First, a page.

A Certificate of Occupancy is a document that is necessary for every building or property. It tells you three things: what the structure is used for, that the structure is used for occupancy and that the the structure complies with all building codes. These codes come from the local Building Department. This document is issued after all inspections have been completed and passed.
16. TCO: Temporary Certificate of Occupancy
A temporary certificate of occupancy grants residents and building owners the same rights as a certificate of occupancy, however it is only for a temporary period of time. It may be used for a stated period of time or for specified portions of the building that the Code Enforcement Officials find acceptable for occupancy. Every part of the permit (Building, Electrical, Mechanical and Plumbing, etc.) must be finalized before the TCO is approved.
17. IAQ: Indoor Air Quality
The quality of indoor air inside buildings is important not only for occupants’ comfort but also for their health. Poor IAQ has been tied to symptoms like headaches, fatigue, trouble concentrating, and irritation of the eyes, nose, throat and lungs. Some more serious illnesses and cancers have been linked to poor IAQ as well. Plus poor air quality can affect the food safety of product in a processing facility. Some factors that affect IAQ are poor ventilation, temperature control problems, high or low humidity and recent remodeling. Read more about IAQ on OSHA’s website.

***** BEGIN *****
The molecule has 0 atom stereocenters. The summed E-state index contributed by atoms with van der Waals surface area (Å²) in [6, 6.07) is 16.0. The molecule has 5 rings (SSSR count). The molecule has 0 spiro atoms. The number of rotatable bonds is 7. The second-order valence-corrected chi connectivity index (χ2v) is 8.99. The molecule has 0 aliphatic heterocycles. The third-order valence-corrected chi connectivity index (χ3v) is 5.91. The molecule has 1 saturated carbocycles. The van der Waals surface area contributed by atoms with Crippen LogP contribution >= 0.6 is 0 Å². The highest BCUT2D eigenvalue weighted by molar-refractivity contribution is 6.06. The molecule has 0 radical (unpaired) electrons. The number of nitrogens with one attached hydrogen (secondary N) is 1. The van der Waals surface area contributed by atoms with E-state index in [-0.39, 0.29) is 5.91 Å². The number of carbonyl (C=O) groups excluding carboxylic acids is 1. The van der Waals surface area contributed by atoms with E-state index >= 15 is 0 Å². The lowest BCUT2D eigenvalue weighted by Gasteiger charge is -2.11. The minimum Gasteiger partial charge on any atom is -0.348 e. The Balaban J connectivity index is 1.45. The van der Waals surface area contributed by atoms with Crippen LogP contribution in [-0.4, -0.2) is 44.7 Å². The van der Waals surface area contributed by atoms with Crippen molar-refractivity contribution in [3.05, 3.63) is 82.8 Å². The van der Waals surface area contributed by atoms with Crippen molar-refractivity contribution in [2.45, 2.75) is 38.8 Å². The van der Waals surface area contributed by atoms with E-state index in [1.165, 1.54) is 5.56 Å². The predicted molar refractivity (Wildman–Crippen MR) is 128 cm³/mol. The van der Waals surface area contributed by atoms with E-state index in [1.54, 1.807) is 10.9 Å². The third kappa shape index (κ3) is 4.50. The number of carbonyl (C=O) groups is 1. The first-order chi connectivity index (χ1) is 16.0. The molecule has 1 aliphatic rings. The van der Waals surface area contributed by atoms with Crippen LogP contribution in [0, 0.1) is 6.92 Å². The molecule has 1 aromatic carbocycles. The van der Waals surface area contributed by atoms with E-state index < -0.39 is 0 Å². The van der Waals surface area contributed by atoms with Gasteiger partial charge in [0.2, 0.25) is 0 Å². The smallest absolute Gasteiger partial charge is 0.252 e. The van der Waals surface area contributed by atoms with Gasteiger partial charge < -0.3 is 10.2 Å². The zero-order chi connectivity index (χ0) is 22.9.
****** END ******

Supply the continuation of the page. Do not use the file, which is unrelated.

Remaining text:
18. OEM: Original Equipment Manufacturer
An OEM is a manufacturer who resells another company’s products under its own name and branding. It offers its own warranty, support and licensing of the product. It’s slightly misleading however, because OEMs aren’t actually the original manufacturers; they customize the orginal product.
Curious to see some tangible examples of how a fully integrated firm handles food and beverage projects? Send me an email at firstname.lastname@example.org.